For years, Sherry Pictou doubted she would ever find the time to pursue her doctorate.
“I always wanted to do my PhD, but there was a time when I thought, ‘well, that’s just not going to happen,’” says Sherry, a Mi’kmaw woman from L’sitkuk (Bear River First Nation) near Annapolis and Digby counties in Nova Scotia.
She’d completed three different degrees in the late 1980s and early- to mid-1990s, including a master’s at Dal, but had returned home thereafter to work in the community.
It was the beginning of a 15-year journey that included time as a community councillor and even a term as chief in the early 2000s. Eventually, she moved into the policy arena, taking on roles as an advisor and consultant.
As busy as she was, a chance encounter with Dal Social Anthropology Professor Brian Noble visiting the community got her thinking again about going back to school. A few years later, she took the plunge and enrolled in the Interdisciplinary PhD program at Dal in 2012.
Connecting academia and her community
Rather than beginning an entirely new chapter, Sherry, who graduates this Saturday, was able to link her doctoral research closely to her community work.
Much of that work has been dedicated to exploring Indigenous perspectives on how to implement rights laid out in the 1760-1761 “Peace and Friendship” Treaties signed between European settlers and Indigenous peoples, particularly those related to fishing and food.
Sherry’s research has used a pair of 1999 Supreme Court of Canada rulings, collectively referred to as the Marshall Decision, as a jumping off point. The decision was originally heralded as a win for Indigenous communities in that it upheld treaty rights to building a livelihood in the fishery, but political and economic problems arose when it came to negotiating the implementation of those rights.
Frustrated by the lack of progress, Sherry set out in her PhD to explore some of the challenges and different perspectives of her community and their allies on the issue.
“It brings voice to these people that are otherwise excluded in formal processes,” she says of her thesis. “These voices often get pre-empted by an . . . interpretation of what the treaty rights stand for. In any of the negotiation processes, it’s all about exploitation for economic benefit.”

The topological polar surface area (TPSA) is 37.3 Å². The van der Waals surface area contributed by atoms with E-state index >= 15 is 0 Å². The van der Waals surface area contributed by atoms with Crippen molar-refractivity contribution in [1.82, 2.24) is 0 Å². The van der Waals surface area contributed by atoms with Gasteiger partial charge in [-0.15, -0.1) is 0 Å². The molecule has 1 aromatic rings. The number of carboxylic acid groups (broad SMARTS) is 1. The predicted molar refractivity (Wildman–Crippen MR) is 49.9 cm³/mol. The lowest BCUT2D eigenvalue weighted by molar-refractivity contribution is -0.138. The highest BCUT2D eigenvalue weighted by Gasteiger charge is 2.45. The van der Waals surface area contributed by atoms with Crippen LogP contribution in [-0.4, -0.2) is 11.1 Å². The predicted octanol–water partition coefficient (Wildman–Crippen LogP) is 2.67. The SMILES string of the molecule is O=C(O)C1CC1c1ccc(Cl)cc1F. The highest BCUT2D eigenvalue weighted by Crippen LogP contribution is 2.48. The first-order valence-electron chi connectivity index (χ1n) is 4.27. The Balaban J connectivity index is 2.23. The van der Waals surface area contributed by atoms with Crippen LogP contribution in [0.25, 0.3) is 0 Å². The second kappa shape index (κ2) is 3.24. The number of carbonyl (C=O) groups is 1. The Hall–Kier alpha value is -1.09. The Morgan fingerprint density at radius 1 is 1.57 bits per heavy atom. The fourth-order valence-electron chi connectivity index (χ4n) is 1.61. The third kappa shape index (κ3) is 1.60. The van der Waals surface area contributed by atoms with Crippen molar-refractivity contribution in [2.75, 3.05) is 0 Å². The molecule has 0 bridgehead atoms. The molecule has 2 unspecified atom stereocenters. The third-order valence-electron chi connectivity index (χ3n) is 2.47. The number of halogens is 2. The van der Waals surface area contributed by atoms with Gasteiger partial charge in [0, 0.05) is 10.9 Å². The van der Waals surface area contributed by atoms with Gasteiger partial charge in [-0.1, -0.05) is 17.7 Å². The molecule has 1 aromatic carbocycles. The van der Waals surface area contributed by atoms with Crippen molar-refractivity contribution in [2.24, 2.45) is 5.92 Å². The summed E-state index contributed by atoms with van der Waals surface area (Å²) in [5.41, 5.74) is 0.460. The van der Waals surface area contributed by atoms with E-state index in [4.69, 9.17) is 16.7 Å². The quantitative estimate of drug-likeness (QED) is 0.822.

A more holistic lens
Sherry says she’s uncovered a much broader interpretation of Treaty Rights at the community level.
“It’s more in line with the ancestral understanding of the treaties, which is basically ‘how are we going to live on this land with each other and how are we going to share the land and how are we going to share it sustainably?’” she says.
Entering into Dal’s Interdisciplinary program offered Sherry the kind of flexibility she was after, allowing her to take a more holistic approach to the topic. She was able to draw upon a diversity of fields such as social anthropology and international development studies as well environmental studies and adult education, but to also filter it through an Indigenous perspective.
She says it helped that there has been a boom in Indigenous scholarship over the past few years and that her advisers, Dr. Noble and International Development Studies Professor John Cameron, were extremely open to her methodology, which included using the concept of traditional basket weaving as a conceptual framework for her thesis.
Focus on relationships
As she wraps up her time at Dal, Sherry remains engaged in a number of projects, including an Indigenous mentoring program at Dal and a food project at Mount Saint Vincent University. She plans to focus much of her coming academic work on Indigenous women’s understandings of treaty rights and their role in land-based practices for food and lifeways.
“It’s well known that the resurgence, if not the restoring, of our relationships with the land is going to be necessary to transform those structures that exploit the land,” she says. “We are going to need that for our survival, and we need to focus on what Indigenous women’s roles are in that.”
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